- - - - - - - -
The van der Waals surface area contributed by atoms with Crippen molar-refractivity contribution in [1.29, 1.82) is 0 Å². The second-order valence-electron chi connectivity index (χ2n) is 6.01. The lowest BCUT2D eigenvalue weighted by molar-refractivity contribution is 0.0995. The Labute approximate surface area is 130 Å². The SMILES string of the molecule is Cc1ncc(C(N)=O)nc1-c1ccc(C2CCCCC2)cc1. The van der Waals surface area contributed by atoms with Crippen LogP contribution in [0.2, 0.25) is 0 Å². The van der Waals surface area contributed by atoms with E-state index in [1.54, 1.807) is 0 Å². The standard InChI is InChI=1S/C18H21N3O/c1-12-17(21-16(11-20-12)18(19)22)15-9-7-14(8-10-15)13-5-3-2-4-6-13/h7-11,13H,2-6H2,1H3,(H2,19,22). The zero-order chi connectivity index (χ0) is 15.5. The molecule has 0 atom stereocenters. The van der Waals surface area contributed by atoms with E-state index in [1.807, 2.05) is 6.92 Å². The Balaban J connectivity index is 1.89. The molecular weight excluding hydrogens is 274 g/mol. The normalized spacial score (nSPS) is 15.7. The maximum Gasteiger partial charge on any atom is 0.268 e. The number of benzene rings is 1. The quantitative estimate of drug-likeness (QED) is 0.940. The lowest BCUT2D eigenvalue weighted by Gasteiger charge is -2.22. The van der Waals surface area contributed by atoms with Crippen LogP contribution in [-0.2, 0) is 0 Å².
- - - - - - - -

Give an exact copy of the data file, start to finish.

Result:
The van der Waals surface area contributed by atoms with Crippen molar-refractivity contribution in [1.29, 1.82) is 0 Å². The second-order valence-electron chi connectivity index (χ2n) is 6.01. The lowest BCUT2D eigenvalue weighted by molar-refractivity contribution is 0.0995. The Labute approximate surface area is 130 Å². The SMILES string of the molecule is Cc1ncc(C(N)=O)nc1-c1ccc(C2CCCCC2)cc1. The van der Waals surface area contributed by atoms with Crippen LogP contribution in [0.2, 0.25) is 0 Å². The van der Waals surface area contributed by atoms with E-state index in [1.54, 1.807) is 0 Å². The standard InChI is InChI=1S/C18H21N3O/c1-12-17(21-16(11-20-12)18(19)22)15-9-7-14(8-10-15)13-5-3-2-4-6-13/h7-11,13H,2-6H2,1H3,(H2,19,22). The zero-order chi connectivity index (χ0) is 15.5. The molecule has 0 atom stereocenters. The van der Waals surface area contributed by atoms with E-state index in [1.807, 2.05) is 6.92 Å². The Balaban J connectivity index is 1.89. The molecular weight excluding hydrogens is 274 g/mol. The normalized spacial score (nSPS) is 15.7. The maximum Gasteiger partial charge on any atom is 0.268 e. The number of benzene rings is 1. The quantitative estimate of drug-likeness (QED) is 0.940. The lowest BCUT2D eigenvalue weighted by Gasteiger charge is -2.22. The van der Waals surface area contributed by atoms with Crippen LogP contribution in [-0.2, 0) is 0 Å².